The 2017 Tour de France reminded riders that it’s one of the toughest endurance challenges in cycling or any sport.
DENVER CO — As the Official Sunglass and Helmet of Team Bahrain-Merida, and the Official Eyewear Partner of Team Trek-Segafredo, Rudy Project is proud to recognize the riders and staff for their amazing efforts during the 104th edition of the Tour de France. The 2017 Tour de France was anything but boring for riders in Rudy Project – Teams Trek-Segafredo and Bahrain-Merida battled windy stages and crash-ridden courses during the 21 day, 3450 km race. The 104th edition of the Tour began in Germany with an opening time trial, traveled over five main mountain ranges in France, and finished with an iconic final stage under the Arc de Triomphe in Paris. The riders demonstrated relentless strength and perseverance, attitudes that earned Trek-Segafredo a spot in the top ten general classification, a stage win, and two Most Combative Rider awards, with Bahrain-Merida finishing as the top team for the final stage.
Race conditions can be unpredictable and quality safety equipment such as the new Boost Pro helmet proved invaluable in the rainy opening day. Trek-Segafredo rode a safe and solid first stage, with team leader Alberto Contador finishing in 16 minutes and 58 seconds. Bahrain-Merida was less fortunate, with team leader Ion Izagirre taking a hard hit when he crashed into a fence on a slick turn and ended his Tour ambitions. It was a tough start for the up and coming team looking for some decisive victories in their debut Tour de France. The athletes looked fast and distinctive in their gold Boost 01 Pro helmets, with some athletes opting for integrated visors, while others went for Rudy Project’s unbreakable ImpactX-2 photochromic lenses for unbeatable clarity in the rainy and wet conditions.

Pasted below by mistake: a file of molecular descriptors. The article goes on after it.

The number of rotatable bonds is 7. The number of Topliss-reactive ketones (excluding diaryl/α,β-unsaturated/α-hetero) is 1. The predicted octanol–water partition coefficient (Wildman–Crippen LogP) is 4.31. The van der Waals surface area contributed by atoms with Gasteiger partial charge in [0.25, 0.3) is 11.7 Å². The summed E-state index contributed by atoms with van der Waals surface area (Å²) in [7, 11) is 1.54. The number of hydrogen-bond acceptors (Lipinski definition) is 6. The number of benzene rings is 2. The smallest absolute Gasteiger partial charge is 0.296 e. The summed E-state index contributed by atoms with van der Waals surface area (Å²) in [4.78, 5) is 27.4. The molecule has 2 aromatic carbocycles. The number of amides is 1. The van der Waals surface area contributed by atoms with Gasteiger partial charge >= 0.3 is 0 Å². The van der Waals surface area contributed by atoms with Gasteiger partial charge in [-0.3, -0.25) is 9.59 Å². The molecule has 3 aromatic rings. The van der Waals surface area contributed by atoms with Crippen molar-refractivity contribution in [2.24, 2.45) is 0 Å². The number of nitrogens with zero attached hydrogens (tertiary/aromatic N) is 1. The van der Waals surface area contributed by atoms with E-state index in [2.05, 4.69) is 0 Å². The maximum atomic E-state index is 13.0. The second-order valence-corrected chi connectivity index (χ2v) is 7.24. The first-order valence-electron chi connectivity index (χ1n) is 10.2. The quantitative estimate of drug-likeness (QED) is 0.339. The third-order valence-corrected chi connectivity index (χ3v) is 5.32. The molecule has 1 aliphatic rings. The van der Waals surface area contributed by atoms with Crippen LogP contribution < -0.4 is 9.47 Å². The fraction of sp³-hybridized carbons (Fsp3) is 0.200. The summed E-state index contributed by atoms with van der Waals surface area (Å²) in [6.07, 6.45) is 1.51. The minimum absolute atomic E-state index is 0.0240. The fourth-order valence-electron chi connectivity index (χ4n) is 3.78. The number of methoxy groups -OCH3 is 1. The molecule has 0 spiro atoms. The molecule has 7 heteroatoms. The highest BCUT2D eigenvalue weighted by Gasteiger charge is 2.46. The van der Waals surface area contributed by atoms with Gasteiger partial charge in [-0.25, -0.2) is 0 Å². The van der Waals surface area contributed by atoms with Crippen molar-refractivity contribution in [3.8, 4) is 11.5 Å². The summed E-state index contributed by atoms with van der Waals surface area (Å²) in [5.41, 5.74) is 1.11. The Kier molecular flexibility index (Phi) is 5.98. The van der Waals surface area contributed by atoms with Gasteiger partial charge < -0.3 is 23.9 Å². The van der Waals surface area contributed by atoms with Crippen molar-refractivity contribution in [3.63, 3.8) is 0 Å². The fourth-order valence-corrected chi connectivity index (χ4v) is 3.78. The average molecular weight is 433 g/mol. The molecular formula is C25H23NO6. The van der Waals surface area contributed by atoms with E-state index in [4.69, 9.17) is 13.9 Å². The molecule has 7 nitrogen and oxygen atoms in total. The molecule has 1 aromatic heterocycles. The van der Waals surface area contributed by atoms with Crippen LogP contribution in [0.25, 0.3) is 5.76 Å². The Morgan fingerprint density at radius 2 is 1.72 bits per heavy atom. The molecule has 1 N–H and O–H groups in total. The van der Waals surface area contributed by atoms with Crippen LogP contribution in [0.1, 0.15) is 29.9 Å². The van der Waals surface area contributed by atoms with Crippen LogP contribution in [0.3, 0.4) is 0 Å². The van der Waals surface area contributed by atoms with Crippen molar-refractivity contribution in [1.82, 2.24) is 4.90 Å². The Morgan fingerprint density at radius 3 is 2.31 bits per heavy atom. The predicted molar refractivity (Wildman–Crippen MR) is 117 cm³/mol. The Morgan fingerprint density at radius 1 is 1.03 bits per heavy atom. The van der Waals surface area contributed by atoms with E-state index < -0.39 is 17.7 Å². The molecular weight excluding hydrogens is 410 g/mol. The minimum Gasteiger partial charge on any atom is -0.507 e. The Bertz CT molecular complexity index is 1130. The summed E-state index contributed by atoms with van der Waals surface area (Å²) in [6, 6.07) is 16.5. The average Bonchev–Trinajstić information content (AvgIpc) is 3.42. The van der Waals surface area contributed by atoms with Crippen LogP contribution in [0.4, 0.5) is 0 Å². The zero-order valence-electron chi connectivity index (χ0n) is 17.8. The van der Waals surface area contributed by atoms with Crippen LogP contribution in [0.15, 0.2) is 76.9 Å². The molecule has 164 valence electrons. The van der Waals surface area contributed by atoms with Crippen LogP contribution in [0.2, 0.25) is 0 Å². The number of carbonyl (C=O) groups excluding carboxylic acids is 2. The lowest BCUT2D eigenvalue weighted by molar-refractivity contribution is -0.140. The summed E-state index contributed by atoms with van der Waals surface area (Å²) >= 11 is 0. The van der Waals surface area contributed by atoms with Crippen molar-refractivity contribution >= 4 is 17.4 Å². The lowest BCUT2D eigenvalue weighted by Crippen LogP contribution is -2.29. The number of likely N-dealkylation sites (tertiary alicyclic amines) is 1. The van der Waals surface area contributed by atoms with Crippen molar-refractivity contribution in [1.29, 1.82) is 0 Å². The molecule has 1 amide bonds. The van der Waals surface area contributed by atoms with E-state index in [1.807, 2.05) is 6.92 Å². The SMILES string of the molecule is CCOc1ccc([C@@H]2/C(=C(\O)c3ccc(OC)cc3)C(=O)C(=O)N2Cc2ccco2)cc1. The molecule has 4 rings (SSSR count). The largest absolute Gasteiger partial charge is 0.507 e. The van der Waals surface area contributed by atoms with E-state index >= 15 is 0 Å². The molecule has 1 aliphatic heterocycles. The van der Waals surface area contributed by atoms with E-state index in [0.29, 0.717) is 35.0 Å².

Early in the first road stage, a carnage-inducing crash caught a number of GC riders, including Chris Froome of Team Sky, but Trek-Segafredo kept Contador well protected and the team crossed the finish line in one piece.
In Stage 4 the Tour erupted, where an elbow contact during a sprint finish between Peter Sagan and Mark Cavendish led to the latter going to the hospital for stitches and Sagan getting disqualified. John Degenkolb of Trek-Segafredo was unfortunate enough to be right behind Cavendish when he hit the deck, resulting in a multi-rider pile up.
The big mountain stages proved to be a grueling test for the riders already battered by falls – Trek-Segafredo kept pace with Team Sky and BMC Racing, and Contador was able to recover from being dropped earlier in the stage to finish within seconds of the GC favorites Froome and Richie Porte. Ion Izagirre of Bahrain-Merida was sorely missed, but fortunately it was reported he that he would make a full recovery after a successful surgery. Without his leadership, Team Bahrain-Merida made a valiant attempt at making it into the breakaway, and their efforts finally paid off in Stage 13. Bahrain-Merida riders Tsgabu Grmay and Yukiya Arashiro chased the breakaway until Alberto Contador attacked the climbs. The seasoned rider showed flashes of the dominance that lead him to seven Grand Tour victories with a decisive climb that earned him the most combative rider award for the day, one of two Most Combative awards he would win that Tour.